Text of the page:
Each year, in advance of United Nations (U.N.) climate discussions, governments around the world submit an inventory of their carbon emissions. This year, Canada is taking a unique approach to lower its reported emissions in preparing the annual carbon inventory – it has purposefully excluded information in order to give the false impression that when it comes to climate-altering tar sands pollution, “everything is fine.”
In reality, Canada’s carbon emissions have tripled since 1990, and Canada is making only minor progress to lower its carbon production 17% by 2020, according to Environment Canada’s own figures.
Last week, however, it was revealed that in the 567-page report detailing the country’s emissions, the Canadian government decided not to include 2009 data. Why? Perhaps because it documents a 20% increase in pollution from Alberta’s tar sands industry. The elusive data was only gradually released through emails in response to an investigation by Postmedia News.
In recent years, the Canadian federal government has opposed unilaterally acting on climate change, instead committing to harmonize greenhouse gas (GHG) reductions with the US in a continental approach. This has been a favourite position for Canadian Environmental Ministers wishing to postpone acting on climate change for fear of locking Canada into GHG emissions reductions, and notably for Jim Prentice who quit as Environment Minister late last year:
“Our determination to harmonize our climate change policy with that of the United States also extends beyond greenhouse gas emission targets: we need to proceed even further in aligning our regulations.”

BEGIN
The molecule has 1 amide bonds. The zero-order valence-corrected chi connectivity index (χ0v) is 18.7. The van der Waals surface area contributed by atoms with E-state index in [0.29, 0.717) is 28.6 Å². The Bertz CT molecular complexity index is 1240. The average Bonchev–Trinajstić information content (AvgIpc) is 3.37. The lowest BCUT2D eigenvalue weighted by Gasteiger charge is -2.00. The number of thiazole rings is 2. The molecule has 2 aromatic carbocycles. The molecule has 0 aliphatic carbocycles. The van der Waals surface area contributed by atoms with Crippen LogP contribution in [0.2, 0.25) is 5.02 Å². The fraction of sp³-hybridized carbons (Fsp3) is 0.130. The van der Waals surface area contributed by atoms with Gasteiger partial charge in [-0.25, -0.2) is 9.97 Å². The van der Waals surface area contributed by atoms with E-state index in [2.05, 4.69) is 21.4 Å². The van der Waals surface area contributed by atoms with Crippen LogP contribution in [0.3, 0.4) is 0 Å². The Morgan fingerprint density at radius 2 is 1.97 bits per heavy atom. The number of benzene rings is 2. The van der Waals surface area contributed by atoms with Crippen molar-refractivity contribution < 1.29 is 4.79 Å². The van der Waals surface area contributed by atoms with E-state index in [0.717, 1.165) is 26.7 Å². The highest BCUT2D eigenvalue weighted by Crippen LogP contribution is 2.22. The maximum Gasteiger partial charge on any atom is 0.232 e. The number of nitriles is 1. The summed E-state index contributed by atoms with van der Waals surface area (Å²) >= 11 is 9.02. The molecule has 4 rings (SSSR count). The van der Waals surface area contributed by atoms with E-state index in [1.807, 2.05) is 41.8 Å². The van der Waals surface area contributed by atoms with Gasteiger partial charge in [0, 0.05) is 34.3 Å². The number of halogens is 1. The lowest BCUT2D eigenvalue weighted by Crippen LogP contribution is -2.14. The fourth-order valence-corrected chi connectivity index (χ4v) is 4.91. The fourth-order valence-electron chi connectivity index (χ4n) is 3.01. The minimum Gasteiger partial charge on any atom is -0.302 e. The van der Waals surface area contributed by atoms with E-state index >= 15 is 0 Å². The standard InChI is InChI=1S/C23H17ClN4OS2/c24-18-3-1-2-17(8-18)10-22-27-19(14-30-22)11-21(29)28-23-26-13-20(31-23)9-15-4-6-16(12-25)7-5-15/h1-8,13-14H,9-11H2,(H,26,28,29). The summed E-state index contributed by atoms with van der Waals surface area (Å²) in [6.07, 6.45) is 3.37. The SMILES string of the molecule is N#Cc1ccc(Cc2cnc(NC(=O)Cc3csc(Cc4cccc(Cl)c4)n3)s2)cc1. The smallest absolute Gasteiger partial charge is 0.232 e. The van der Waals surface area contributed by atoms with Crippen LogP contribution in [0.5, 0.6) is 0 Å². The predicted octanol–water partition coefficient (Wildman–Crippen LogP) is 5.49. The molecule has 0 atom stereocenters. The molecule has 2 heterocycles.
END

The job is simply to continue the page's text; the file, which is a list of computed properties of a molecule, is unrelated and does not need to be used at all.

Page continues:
“We will only adopt a cap-and-trade regime if the United States signals that it wants to do the same. Our position on harmonization applies equally to regulation…Canada can go down either road — cap-and-trade or regulation — but we will go down neither road alone.”
Greenhouse gas reductions of up to 60 per cent by 2050 are possible - and advisable - in Canada using existing technology, says the National Roundtable on the Environment and the Economy (NTREE).
In a report that puts to rest scare stories about the Kyoto accord ruining the Canadian economy, the NTREE, an independent federal agency comprising industry representatives and and non-profit organizations, says that responding decisively “will promote (Canada's) national interest, increasing productivity and competitiveness, improving air quality and meeting the energy needs of our growing economy.”
Democracy is utterly dependent upon an electorate that is accurately informed. In promoting climate change denial (and often denying their responsibility for doing so) industry has done more than endanger the environment. It has undermined democracy.
There is a vast difference between putting forth a point of view, honestly held, and intentionally sowing the seeds of confusion. Free speech does not include the right to deceive. Deception is not a point of view. And the right to disagree does not include a right to intentionally subvert the public awareness.